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Innovation propels companies forward. It's an unlimited source of new growth and can give businesses a distinct competitive advantage. Learn how to innovate at your own business using Systematic Inventive Thinking, a method based on five techniques that allow you to innovate on demand. In this course, author and business school professor Drew Boyd shares the techniques he's taught Fortune 500 companies to innovate new services and products. Drew provides real-world examples of innovation in practice and suggests places to find your own opportunities to innovate.
In the bonus chapter, Drew shares insights from his own career and answers tough questions on resistance to innovation, innovation and leadership, and the difference between generating vs. executing innovative ideas.
I think the truth is that innovation has somewhat of a tainted image honestly. I think CEOs hear the word innovation and it conjures up in their minds these innovation rooms filled with beanbag chairs, the bunch of employees are sitting in them and they're throwing paper airplanes and they're innovating right? It drives them crazy. It's a big waste of time and energy, and it's frustrating when CEOs see this type of commitment in these efforts.
They're a little jaded when you come up to them and say, "Hey, look. There's this approach "to innovation that is systematic." At first they just don't buy it. I learned this lesson very well when I had to go into a Fortune 500 pharmaceutical company. The teams in that company had used and piloted this method and found some success with it, but it trickled up to the senior leadership, the CEO and his staff.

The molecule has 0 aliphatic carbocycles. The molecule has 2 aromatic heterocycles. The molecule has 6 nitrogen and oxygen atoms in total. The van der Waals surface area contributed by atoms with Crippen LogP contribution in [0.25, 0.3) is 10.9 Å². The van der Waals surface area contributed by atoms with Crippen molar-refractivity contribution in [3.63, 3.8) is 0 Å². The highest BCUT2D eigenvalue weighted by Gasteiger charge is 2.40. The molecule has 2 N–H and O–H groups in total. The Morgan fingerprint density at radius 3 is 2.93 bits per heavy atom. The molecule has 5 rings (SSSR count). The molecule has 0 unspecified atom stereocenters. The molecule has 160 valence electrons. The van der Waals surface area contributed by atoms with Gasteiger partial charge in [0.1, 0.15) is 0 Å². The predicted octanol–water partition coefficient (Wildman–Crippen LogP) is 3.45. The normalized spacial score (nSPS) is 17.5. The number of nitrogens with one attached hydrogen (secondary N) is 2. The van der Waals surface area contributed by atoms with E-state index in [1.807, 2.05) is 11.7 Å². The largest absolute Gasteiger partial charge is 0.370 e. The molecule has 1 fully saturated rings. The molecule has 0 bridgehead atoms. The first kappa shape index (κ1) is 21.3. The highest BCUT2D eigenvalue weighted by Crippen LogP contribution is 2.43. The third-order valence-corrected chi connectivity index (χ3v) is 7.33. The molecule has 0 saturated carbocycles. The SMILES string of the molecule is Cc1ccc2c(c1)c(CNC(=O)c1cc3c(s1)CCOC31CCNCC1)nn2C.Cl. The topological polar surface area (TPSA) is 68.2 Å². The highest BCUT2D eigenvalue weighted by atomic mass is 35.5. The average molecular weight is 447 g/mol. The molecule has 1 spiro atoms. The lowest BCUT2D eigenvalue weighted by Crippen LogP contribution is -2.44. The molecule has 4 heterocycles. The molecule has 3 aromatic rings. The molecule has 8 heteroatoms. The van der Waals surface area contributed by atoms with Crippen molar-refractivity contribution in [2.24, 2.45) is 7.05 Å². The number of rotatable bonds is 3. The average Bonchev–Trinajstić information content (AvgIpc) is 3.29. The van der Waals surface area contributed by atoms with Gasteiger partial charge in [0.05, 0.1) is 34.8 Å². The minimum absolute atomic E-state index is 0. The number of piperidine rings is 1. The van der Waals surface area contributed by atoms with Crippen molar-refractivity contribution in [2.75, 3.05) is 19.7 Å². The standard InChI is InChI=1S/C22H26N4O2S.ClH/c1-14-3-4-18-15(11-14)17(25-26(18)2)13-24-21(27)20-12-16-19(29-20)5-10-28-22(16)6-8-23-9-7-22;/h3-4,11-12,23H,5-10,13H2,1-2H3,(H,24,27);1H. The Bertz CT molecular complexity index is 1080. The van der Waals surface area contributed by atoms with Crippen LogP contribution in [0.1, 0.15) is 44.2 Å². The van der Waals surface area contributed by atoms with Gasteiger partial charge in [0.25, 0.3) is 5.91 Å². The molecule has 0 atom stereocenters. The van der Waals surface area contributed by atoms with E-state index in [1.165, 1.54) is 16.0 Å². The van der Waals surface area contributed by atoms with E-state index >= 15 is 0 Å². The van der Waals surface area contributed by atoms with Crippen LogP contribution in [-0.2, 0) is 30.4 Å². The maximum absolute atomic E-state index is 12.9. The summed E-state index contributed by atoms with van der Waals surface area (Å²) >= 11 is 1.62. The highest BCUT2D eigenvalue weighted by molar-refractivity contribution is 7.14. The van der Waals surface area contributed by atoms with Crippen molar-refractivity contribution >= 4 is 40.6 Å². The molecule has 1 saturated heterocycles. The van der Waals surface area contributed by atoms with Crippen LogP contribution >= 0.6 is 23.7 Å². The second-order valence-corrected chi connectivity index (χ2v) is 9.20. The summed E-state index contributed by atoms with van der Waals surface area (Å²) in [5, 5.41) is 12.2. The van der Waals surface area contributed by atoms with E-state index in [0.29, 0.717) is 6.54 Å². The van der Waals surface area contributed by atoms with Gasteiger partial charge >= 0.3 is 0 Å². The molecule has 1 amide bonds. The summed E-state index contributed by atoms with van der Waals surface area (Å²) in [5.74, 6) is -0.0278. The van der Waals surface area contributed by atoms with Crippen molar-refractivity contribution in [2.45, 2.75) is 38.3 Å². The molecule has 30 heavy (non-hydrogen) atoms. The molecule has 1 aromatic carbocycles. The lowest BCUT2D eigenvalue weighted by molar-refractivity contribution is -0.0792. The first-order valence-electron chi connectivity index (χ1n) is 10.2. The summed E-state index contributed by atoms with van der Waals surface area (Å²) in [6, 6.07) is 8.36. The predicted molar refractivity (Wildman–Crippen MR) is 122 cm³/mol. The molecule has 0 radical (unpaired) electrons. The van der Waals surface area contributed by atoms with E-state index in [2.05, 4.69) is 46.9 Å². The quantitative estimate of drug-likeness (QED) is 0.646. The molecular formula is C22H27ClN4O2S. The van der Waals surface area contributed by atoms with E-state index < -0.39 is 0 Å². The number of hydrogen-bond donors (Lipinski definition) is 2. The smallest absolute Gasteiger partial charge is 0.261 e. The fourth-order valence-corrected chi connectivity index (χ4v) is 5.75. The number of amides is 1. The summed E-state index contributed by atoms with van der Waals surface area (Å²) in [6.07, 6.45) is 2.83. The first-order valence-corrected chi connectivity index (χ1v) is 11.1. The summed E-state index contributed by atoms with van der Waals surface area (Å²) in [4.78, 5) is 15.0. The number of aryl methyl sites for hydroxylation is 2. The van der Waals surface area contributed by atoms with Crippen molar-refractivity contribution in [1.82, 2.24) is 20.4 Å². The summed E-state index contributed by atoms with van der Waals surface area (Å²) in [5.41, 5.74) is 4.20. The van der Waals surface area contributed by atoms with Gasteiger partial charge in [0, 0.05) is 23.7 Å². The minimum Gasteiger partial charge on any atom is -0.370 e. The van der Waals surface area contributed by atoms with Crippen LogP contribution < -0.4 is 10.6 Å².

I was asked to come and present to them, and tell them the story about systematic creativity and how it can work in their company. Just as I was about to walk in the room, I mean literally as the door opened up the CEO walks out. He shakes my hand and says, "Drew, nice to meet you." He said, "Do me a favor. "Whatever you do please don't give us "the innovation equivalent of "The 12 Steps to Sobriety "because we've heard it all." That's when it kind of rang the bell for me.
That's their frustration. They're so used to gurus coming in and professors, and consultants coming in and telling them all this stuff about why innovation is important. Guess what? They don't need to hear why it's important. They already know. What companies want to hear is the how. Tell me how. Make it repeatable, and make it sustainable. I'm happy to say in that 45 minute session with this executive committee of this company, the CEO looked to the left and right and said, "We're doing this." He got it, but he had to experience it himself.
That is something that applies really up and down the chain of command in any organization. People have to see it to believe it. I get that. That's what happened to me before I was willing to buy into this method, or any method, I have to experience it first.
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